Raping with impunity
In Gene Lyons' Dec. 11 column "Rolling Stone Now Publishing Fiction," he asked a rhetorical question: "Had American culture really coarsened to where college boys could rape with impunity?" I'm writing this letter because I thought he might like to know that question has been empirically answered by social scientists.
A few years ago, psychologists at the University of Massachusetts in Boston conducted a survey of 1,882 undergraduate men that asked, among other things, if they had ever forced anyone to have sex against that person's will. One hundred twenty respondents — or 6.4 percent — said that they had. The methods the self-reported rapists used varied, with most saying that they had used alcohol or drugs to incapacitate the other person, while others admitted to using physical force to coerce sex from their victim. The 120 self-reported rapists acknowledged committing a combined total of 483 rapes, slightly more than four rapes per rapist. Other social scientists have replicated the University of Massachusetts study and found similar results.
In the third paragraph of Lyons' column, he wrote that he found the Rolling Stone story regarding rape at University of Virginia difficult to believe because he "wouldn't go to a movie with such cartoon villains." Although Mr. Lyons may ultimately be proven right about the Rolling Stone article he criticizes, he may wish to consider the possibility that his glibness about this topic is perhaps misplaced.
Recently Congress passed a $1.1 trillion government-spending bill. The big bank lobbyists that represent banks like Citigroup and JP Morgan were able to get a banking provision attached to the bill. This provision allows banks to keep their swaps trading in units that have federal backstops. More specifically, this provision allows financial institutions to trade certain financial derivatives from subsidiaries that are insured by the FDIC, explicitly putting taxpayers on the hook for losses caused by these contracts, which are currently valued at over $300 trillion. This provision negates the rules enacted by the Dodd-Frank Wall Street Reform Act, which protected taxpayers against bank losses after souring derivative trades helped cause the 2008 financial crisis. There is another financial crisis on the horizon and the big banks know it. Sen. Boozman voted for this bill and Sen.-elect Cotton, as the 4th District representative, did not, but I could not get a comment from his staff as to why he opposed the bill. There is not one thing about this provision that is good for the U.S. taxpayer. It only allows the big banks to gamble with you, the taxpayer, as their backstop. The profit potential for them is huge, billions of dollars, and now the cost of losing their bets is zero, courtesy of taxpayers. I urge you to contact your congressional representatives to get this banking provision repealed. We cannot afford another $700 billion bank bailout.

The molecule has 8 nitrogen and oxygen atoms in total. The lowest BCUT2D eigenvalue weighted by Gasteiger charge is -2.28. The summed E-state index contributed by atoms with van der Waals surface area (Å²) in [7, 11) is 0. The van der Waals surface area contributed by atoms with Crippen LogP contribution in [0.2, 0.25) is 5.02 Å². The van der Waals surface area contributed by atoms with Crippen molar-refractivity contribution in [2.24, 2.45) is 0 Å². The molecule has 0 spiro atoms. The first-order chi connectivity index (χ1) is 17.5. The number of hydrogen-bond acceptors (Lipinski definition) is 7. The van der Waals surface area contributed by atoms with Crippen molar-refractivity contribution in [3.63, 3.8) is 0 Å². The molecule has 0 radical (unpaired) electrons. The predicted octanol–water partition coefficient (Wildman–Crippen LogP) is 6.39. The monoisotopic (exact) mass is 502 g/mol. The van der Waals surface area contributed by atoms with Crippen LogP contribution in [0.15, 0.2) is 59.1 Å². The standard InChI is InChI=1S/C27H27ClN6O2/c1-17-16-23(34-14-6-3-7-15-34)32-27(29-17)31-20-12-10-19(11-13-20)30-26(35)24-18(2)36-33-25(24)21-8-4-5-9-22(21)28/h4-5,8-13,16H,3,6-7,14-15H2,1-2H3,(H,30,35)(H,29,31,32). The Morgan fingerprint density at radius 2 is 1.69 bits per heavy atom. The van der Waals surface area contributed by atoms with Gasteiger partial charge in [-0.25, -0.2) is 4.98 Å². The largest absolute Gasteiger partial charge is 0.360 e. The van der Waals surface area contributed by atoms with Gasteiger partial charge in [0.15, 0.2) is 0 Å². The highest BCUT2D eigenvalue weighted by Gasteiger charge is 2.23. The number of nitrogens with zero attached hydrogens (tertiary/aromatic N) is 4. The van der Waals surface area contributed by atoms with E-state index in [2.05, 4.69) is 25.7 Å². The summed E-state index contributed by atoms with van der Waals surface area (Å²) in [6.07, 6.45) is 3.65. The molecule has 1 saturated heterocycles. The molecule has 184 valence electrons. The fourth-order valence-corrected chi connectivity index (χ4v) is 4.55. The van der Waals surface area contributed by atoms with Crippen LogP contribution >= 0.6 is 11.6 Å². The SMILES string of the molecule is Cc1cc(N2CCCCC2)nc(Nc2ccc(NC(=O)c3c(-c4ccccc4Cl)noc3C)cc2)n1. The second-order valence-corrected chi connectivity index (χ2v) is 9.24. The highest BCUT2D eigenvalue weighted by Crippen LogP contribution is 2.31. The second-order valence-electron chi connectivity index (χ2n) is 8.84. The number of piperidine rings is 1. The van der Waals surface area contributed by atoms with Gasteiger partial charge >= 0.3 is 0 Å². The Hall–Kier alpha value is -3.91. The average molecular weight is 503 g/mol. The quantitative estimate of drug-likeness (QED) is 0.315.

From the web
In response to "A racist system," a guest column by Sam O'Bryant:
If we are going to discuss the nature of race and police shootings, then it is incumbent on us to discuss this honestly. If you have a shooting like John Crawford's, where it is evident that the police came storming into Walmart with intent to kill, then you can show a problem.
If you have a kid like Trayvon Martin who is shot in the act of trying to kill someone, justice is done the moment the citizen fires that shot in self-defense.
Some of the cases clearly have a racial animus in them, yet they seem to be the ones that get little airplay. Also forgotten is that in some of these cases, the full court of justice has found in defense of some of those black lives. The shooter of Oscar Grant is out of a job, unlike the shooter of John Crawford. Michael Dunn is doing 60 years in the killing of Jordan Davis.
As far as zip codes, yes, that is true. It also works that way for non blacks, too. If you're Hispanic, and born into a certain zip, your life expectancy is not much better. That delves more into issues of community, rather than race. Blacks in other zip codes that have more mixing and less gang trouble do tend to live longer. Same goes for Hispanics born outside of East L.A., or in my case, Echo Park. We got out; I got a better life.
The question then becomes why are so many blacks committing so many crimes, and how can these communities get together to properly address the problem, instead of blaming others.
Michael Brown and Martin were examples of the system working well, and justice being served. Trayvon was not stalked, and Brown was not shot in the back with hands held high, and Eric Garner was not choked to death. There have been a legion of lies to show these cases as ones of racial animus, but the facts do not hold that up. Still, people seem to want to buy into the dubious nature of these shootings to legitimize the riots and lootings that have happened since.
Yet nobody riots for Tamir Rice, or John Crawford, which are clear cases of police murders. Will Al Sharpton make a speech about Crawford, or will Obama and Holder get the DOJ to investigate Rice?
There may be a point to the racial hysteria. It is entirely possible. For that point to be honestly made, one has to cull the dubious from the righteous. Brown, Martin and Garner are definitely dubious, and trying to hinge any aims towards justice on the lies that play in those narratives only creates racial strife.
Equal protection and due process shouldn't require you to first be a saint for those constitutional principals to apply. Even if one inserts himself into the criminal justice system, his experience throughout should be dictated by the constitution not his or her race or class. A black suspect should have the same fair process as anyone else. Studies and stats have repeatedly shown that is not the case.
They messed with the wrong guy. One with a voice and a law degree.
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